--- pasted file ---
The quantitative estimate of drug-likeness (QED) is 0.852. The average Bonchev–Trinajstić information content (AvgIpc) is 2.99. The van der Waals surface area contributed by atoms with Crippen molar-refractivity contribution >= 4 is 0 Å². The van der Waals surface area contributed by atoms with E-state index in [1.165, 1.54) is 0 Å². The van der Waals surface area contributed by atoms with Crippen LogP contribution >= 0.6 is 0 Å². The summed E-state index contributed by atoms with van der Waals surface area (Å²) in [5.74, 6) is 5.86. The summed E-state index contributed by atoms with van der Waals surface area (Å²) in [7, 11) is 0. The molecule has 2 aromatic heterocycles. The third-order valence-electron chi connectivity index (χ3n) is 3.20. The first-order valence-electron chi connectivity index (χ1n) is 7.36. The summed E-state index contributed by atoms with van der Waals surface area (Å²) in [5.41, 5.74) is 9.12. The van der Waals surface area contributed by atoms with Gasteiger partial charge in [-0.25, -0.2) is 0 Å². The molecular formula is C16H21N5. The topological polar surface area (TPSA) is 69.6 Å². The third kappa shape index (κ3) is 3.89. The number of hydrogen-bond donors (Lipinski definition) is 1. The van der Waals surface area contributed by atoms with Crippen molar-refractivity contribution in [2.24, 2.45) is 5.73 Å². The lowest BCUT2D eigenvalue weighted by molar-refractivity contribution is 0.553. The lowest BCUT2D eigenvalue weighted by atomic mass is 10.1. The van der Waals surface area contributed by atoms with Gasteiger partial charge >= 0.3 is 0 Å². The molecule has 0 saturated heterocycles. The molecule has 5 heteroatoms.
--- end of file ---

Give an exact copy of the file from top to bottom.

The quantitative estimate of drug-likeness (QED) is 0.852. The average Bonchev–Trinajstić information content (AvgIpc) is 2.99. The van der Waals surface area contributed by atoms with Crippen molar-refractivity contribution >= 4 is 0 Å². The van der Waals surface area contributed by atoms with E-state index in [1.165, 1.54) is 0 Å². The van der Waals surface area contributed by atoms with Crippen LogP contribution >= 0.6 is 0 Å². The summed E-state index contributed by atoms with van der Waals surface area (Å²) in [5.74, 6) is 5.86. The summed E-state index contributed by atoms with van der Waals surface area (Å²) in [7, 11) is 0. The molecule has 2 aromatic heterocycles. The third-order valence-electron chi connectivity index (χ3n) is 3.20. The first-order valence-electron chi connectivity index (χ1n) is 7.36. The summed E-state index contributed by atoms with van der Waals surface area (Å²) in [5.41, 5.74) is 9.12. The van der Waals surface area contributed by atoms with Gasteiger partial charge in [-0.25, -0.2) is 0 Å². The molecular formula is C16H21N5. The topological polar surface area (TPSA) is 69.6 Å². The third kappa shape index (κ3) is 3.89. The number of hydrogen-bond donors (Lipinski definition) is 1. The van der Waals surface area contributed by atoms with Crippen molar-refractivity contribution in [2.24, 2.45) is 5.73 Å². The lowest BCUT2D eigenvalue weighted by molar-refractivity contribution is 0.553. The lowest BCUT2D eigenvalue weighted by atomic mass is 10.1. The van der Waals surface area contributed by atoms with Gasteiger partial charge >= 0.3 is 0 Å². The molecule has 0 saturated heterocycles. The molecule has 5 heteroatoms.